Despite the gripping drama of shows like Law & Order and Matlock, there's a reason most people dread jury duty: real-life court proceedings are as boring as watching mushrooms fight. Usually, anyway -- every now and then, our normally mundane courtrooms will explode with Hollywood spectacle, resulting in real-world cases that seem more like the plot of a John Grisham movie:
5 The Trial for an Attempted Murder Reveals an Intricate Plot by the Victim to Get Himself Killed
Two British teens we'll call John and Mark met in an alleyway by a Manchester mall one day in 2003. By all accounts, the two friends were tighter than stone butt cheeks, which is why everyone was surprised when Mark stabbed the everloving shit out of John in a vicious murder attempt. Investigators couldn't make any sense of the incident, least of all John, who told police so many different stories about why his friend might have tried to kill him that it began to sound like a Hollywood pitch meeting.
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"... and then twist, he thought he was murdering my evil twin and then twist,
his mom's yoga instructor was faking the coma and then twist ... "
The Plot Twist:
That's actually not too far from the truth. After being fed multiple different stories by John and spending months in the dark, prosecutors finally uncovered the monkey-jugglingly insane truth behind what happened: John had tricked Mark into trying to murder him by posing online as a middle-aged female spy in the British Secret Service, who promised Mark sex, a multimillion-dollar job, and the entire DVD set of James Bond Jr. if he could prove his willingness to kill for the organization by stabbing his friend John to death. And that's only a taste of the crazy. Not only had the 14-year-old John turned Mark's life into a Shyamalan spy thriller but he had been duping Mark for some time with other online aliases and looney-tunes schemes. Why? Because John was hopelessly in love with Mark.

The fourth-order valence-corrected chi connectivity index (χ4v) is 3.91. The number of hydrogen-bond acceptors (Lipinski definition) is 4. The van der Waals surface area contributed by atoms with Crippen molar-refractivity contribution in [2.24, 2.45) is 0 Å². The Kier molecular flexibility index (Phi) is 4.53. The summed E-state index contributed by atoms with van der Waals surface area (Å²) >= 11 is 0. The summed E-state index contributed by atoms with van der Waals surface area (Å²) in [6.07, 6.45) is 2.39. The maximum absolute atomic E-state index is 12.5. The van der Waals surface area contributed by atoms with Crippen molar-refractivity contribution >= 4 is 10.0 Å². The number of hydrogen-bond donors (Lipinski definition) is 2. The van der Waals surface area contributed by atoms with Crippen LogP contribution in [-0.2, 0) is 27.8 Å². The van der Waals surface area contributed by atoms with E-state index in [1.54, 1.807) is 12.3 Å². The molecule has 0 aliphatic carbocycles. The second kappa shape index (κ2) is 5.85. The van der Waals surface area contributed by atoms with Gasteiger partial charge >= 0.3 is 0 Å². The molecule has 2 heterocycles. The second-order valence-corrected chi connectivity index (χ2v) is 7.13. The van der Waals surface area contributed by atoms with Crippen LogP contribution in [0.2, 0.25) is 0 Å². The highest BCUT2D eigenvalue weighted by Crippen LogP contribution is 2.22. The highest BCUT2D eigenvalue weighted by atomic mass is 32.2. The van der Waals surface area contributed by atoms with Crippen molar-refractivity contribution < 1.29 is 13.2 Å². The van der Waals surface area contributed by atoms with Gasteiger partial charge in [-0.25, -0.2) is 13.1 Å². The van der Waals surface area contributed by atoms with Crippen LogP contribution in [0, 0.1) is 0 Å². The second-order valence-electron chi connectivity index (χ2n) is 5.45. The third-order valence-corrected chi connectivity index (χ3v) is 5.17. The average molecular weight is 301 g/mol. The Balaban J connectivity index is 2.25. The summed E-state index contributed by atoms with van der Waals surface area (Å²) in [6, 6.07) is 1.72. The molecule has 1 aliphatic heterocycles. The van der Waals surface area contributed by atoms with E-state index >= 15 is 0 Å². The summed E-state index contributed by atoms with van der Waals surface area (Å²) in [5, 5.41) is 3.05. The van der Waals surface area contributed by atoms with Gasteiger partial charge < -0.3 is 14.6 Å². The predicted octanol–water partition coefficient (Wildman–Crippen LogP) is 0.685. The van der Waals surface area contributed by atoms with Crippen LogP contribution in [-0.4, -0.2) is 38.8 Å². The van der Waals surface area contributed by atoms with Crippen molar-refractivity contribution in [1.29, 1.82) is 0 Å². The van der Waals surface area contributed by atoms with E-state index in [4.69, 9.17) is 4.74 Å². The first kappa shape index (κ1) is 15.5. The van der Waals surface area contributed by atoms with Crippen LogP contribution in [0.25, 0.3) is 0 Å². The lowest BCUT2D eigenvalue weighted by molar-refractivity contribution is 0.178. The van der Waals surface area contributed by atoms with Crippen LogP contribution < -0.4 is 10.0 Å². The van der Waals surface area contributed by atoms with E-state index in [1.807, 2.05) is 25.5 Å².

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"I'm telling you: when I'm with him, I just feel the L-word."
Before getting Mark to stab him, John romanced him vicariously through a fake Internet girlfriend named Rachel, for whom Mark fell with the intensity of Manti Te'o. John then introduced himself to Mark as the nonexistent Rachel's brother, and the two became friends. As if that weren't crazy enough, John then pretended to be a psychotic stalker named Kevin, who threatened to murder John and Rachel (who, remember, is a person who does not exist) unless Mark performed sex acts in front of a webcam, which Mark did. Finally, realizing that Mark would never love him the way he loved John's pretend sister, John cooked up the spy story -- because if you can't make someone love you, tricking them into murdering you is apparently the next best thing.
Mark, who at this point was running uncontested in the "Most Gullible Human Being to Have Ever Existed" competition, didn't know about any of this until the evidence was presented in court and John admitted to it. Hopefully, someone thought to record his facial expression at the exact moment of John's confession.